A joint study by GMB and The Mirror newspaper has looked into the large sums company landlords are receiving in housing benefit from councils for welfare tenants renting their properties. Councils could not reveal the amounts going to individual private landlords but the implication from the report is that many are benefiting to the same degree. The tone of the report is one of outrage both at the greed of landlords and at councils for having to pursue this policy.
Rentify believes this is flawed and unfair, and is especially unhelpful at a time when it is clear that the private rented sector will have an important role to play in solving our housing crisis. The report focuses on a minority – those receiving the higher payments - and speaks of ‘billions going into fat cats [sic] wallets and off-shore tax havens’. The ultimate implication, however, is that the vast majority of landlords with benefits tenants are benefiting at the expense of everyone else (‘Landlords Hit Housing Benefit Jackpot’ and ‘Landlords are the real winners from Britain’s welfare system’). And this conclusion is apparently reached without any consideration of the high costs which landlords must cover or the fact that most have just one or two properties and simply want good tenants paying a stable rent.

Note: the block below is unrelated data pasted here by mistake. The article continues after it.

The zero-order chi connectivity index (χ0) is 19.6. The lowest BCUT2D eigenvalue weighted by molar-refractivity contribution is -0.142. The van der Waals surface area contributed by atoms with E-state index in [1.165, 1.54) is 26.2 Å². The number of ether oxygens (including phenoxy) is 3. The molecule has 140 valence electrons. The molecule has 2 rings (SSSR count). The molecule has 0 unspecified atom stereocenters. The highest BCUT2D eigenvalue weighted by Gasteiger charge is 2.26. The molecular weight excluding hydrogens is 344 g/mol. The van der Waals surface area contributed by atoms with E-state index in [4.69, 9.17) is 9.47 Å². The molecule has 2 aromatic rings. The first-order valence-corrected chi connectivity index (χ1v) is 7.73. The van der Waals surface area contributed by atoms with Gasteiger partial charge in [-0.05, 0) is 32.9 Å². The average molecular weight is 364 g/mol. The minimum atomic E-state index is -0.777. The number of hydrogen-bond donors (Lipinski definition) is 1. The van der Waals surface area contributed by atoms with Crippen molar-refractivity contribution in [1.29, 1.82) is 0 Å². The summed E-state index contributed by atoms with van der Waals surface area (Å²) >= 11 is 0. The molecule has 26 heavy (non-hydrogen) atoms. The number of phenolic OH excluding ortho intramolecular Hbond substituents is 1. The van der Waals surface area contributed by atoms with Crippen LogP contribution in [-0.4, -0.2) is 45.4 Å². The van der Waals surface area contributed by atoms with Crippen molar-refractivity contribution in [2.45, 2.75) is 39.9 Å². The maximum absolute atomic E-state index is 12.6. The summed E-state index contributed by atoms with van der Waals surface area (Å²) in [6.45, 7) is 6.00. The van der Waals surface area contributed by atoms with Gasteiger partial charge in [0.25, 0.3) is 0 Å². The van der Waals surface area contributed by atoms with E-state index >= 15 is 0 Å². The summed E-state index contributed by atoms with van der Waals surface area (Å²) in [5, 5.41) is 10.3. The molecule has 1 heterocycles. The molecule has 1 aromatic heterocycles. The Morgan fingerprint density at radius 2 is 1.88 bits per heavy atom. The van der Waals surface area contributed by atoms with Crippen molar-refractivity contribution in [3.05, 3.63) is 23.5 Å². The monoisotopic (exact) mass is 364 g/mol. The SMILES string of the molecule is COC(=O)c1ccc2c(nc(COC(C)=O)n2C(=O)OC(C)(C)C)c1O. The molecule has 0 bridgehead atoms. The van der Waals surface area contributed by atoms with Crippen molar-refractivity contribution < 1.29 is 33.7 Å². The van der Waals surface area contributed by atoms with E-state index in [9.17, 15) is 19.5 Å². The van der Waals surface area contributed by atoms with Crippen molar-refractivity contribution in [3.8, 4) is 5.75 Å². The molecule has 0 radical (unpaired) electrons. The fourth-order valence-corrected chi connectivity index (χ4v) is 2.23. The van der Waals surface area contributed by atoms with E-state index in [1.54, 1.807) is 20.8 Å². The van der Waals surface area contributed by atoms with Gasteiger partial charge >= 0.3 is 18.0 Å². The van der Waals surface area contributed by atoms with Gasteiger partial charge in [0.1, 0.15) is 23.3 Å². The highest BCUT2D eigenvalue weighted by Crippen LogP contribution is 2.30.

There is some sense amongst the invective; The study does highlight the inefficiency inherent in the system as it costs 29% more in housing benefit for a council to house a benefits tenant with a private landlord than with a housing association or social landlord. But again this is not the landlords’ fault. It comes back to the shortage of housing, which is where the government should be directing its money. Such landlord-bashing headlines divert attention from the real housing issues of today, one of which is just how beneficial the private rented sector is and will continue to be.